Stocks on both Korean bourses rebound after six days of red
Investors were particularly drawn to the Kosdaq, which gained more than 5 percent, while the Kospi bounced back less than 1 percent.
This was in stark contrast to China. Shanghai fell 7.6 percent, its biggest plunge since 1996. The Shanghai composite index sank below 3,000 for the first time in eight months.
In hopes of turning the tide around, the Chinese central bank on Tuesday cut its benchmark leading rate 0.25 percentage points to 4.6 percent. It was its fifth rate cut since November.
The People’s Bank of China (PBOC) also lowered the reserve requirement for banks 0.5 percentage points. The monetary policy moves by the PBOC are likely to have a positive effect on the stock markets today.
But uncertainties still linger in Seoul, and some analysts see Tuesday’s cheer as nothing more than a temporary adjustment.
Some even speculate that the persistent insecurity on global markets - centered around China’s economy - could be as bad as the 2008 global financial meltdown or the European crisis in 2010.
Tuesday’s recovery was largely due to retail investors who swooped in to snap up stocks at low prices. Foreign investors, on the other hand, continued to offload shares, which they have been dumping for 14 consecutive trading days. It was part of their massive selling spree in emerging markets with high economic dependency on China.
“The Shanghai index is expected to keep dropping for a while, as low as 2,800 points, because investors seem to have lost trust in the Chinese government,” said Cui Xuehua, an analyst at Korea Investment & Securities. “The central government has recently stopped intervening in the financial markets, unlike its moves in June [when it lowered the interest rate and deposit-reserve ratio].”
The continuous sell-off by foreign investors is a major concern for Korea’s stock market, as foreigners account for 32 percent of total stock holdings.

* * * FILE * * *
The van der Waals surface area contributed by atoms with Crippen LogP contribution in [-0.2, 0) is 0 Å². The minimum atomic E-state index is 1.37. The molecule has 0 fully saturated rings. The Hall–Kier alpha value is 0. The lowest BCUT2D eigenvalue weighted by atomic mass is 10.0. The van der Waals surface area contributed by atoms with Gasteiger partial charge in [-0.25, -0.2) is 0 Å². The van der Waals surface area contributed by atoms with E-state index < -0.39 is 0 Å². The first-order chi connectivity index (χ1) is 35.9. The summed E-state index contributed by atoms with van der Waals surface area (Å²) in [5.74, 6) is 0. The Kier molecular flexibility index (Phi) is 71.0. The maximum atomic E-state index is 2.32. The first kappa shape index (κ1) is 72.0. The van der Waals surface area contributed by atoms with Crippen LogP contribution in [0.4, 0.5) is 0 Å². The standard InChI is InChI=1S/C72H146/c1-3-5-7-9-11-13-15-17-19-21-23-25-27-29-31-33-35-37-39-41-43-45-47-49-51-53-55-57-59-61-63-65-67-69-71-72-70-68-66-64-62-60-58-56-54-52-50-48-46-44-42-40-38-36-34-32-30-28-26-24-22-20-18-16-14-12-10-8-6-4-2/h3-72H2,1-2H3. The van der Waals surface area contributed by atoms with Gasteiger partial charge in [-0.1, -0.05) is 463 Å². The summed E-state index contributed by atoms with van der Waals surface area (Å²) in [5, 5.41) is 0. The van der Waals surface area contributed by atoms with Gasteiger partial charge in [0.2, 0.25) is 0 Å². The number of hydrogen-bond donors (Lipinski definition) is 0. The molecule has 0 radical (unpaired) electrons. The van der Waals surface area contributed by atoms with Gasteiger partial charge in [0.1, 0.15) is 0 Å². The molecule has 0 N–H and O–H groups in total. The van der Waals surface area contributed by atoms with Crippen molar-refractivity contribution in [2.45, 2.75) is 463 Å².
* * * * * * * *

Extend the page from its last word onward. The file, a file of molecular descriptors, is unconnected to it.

Foreign investors have sold off 3.2 trillion won ($2.7 billion) worth of Korean stocks in the last two weeks.
Government officials and some analysts say the situation is different from 2008 or 2010 because Korea’s safety nets will cushion the blow.
Safety nets include large foreign exchange reserves and stronger fundamentals of Korean businesses, including large cash reserves and net profits.
“The situation that Korean companies face is different from the 2008 crisis,” said Hong Seung-pyo, an analyst at Samsung Securities. “Back then, the companies suffered from lowered corporate credit lines and had to sell assets. Now, the problem is an overall slowdown in the global economy.”
Hong doesn’t expect an exodus of foreign capital, but even if the selling continues, the size of the exodus will be smaller than in other emerging markets.
According to the Bank of Korea, the nation’s foreign exchange reserves were estimated to be nearly $370.8 billion in July, the world’s sixth largest. The nation surpassed foreign reserves of $300 billion for the first time in 2011.
“We have no liquidity problem in procuring cash for the coming three months,” said a senior financial regulator at the Financial Supervisory Service, who requested anonymity.
“Korea’s economic growth hasn’t relied on leverage or debt financing,” said Kim Yong-beom, standing commissioner of the Securities and Futures Commission.
Other analysts said Korea cannot be too sanguine because the crisis this time won’t merely affect raw material exporters, but any country with a dependence on China.
BY KIM JI-YOON, PARK JUNG-YOUN AND KIM HEE-JIN [firstname.lastname@example.org]
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